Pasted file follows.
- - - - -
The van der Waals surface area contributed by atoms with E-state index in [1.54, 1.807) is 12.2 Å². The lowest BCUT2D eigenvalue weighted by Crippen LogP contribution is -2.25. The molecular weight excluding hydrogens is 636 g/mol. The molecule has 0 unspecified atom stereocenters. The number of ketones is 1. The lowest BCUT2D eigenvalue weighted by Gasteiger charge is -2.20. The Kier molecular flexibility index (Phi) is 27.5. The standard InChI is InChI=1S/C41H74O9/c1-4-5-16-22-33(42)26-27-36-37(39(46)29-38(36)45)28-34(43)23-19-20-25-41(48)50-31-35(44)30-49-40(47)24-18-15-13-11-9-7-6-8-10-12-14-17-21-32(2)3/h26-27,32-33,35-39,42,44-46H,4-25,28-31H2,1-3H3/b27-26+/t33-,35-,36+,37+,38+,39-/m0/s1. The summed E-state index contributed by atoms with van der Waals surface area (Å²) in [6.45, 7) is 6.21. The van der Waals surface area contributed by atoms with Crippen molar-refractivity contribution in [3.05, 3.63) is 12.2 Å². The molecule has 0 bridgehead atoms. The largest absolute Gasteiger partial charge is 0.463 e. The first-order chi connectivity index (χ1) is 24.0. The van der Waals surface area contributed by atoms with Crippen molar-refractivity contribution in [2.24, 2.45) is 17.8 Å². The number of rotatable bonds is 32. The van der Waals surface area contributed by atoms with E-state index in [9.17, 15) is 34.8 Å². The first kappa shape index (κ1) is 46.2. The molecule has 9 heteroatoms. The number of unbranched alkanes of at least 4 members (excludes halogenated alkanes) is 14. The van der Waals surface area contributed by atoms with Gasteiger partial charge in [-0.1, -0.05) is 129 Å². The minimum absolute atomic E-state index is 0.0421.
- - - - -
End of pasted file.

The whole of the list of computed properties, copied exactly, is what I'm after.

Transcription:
The van der Waals surface area contributed by atoms with E-state index in [1.54, 1.807) is 12.2 Å². The lowest BCUT2D eigenvalue weighted by Crippen LogP contribution is -2.25. The molecular weight excluding hydrogens is 636 g/mol. The molecule has 0 unspecified atom stereocenters. The number of ketones is 1. The lowest BCUT2D eigenvalue weighted by Gasteiger charge is -2.20. The Kier molecular flexibility index (Phi) is 27.5. The standard InChI is InChI=1S/C41H74O9/c1-4-5-16-22-33(42)26-27-36-37(39(46)29-38(36)45)28-34(43)23-19-20-25-41(48)50-31-35(44)30-49-40(47)24-18-15-13-11-9-7-6-8-10-12-14-17-21-32(2)3/h26-27,32-33,35-39,42,44-46H,4-25,28-31H2,1-3H3/b27-26+/t33-,35-,36+,37+,38+,39-/m0/s1. The summed E-state index contributed by atoms with van der Waals surface area (Å²) in [6.45, 7) is 6.21. The van der Waals surface area contributed by atoms with Crippen molar-refractivity contribution in [3.05, 3.63) is 12.2 Å². The molecule has 0 bridgehead atoms. The largest absolute Gasteiger partial charge is 0.463 e. The first-order chi connectivity index (χ1) is 24.0. The van der Waals surface area contributed by atoms with Crippen molar-refractivity contribution in [2.24, 2.45) is 17.8 Å². The number of rotatable bonds is 32. The van der Waals surface area contributed by atoms with E-state index in [9.17, 15) is 34.8 Å². The first kappa shape index (κ1) is 46.2. The molecule has 9 heteroatoms. The number of unbranched alkanes of at least 4 members (excludes halogenated alkanes) is 14. The van der Waals surface area contributed by atoms with Gasteiger partial charge in [-0.1, -0.05) is 129 Å². The minimum absolute atomic E-state index is 0.0421.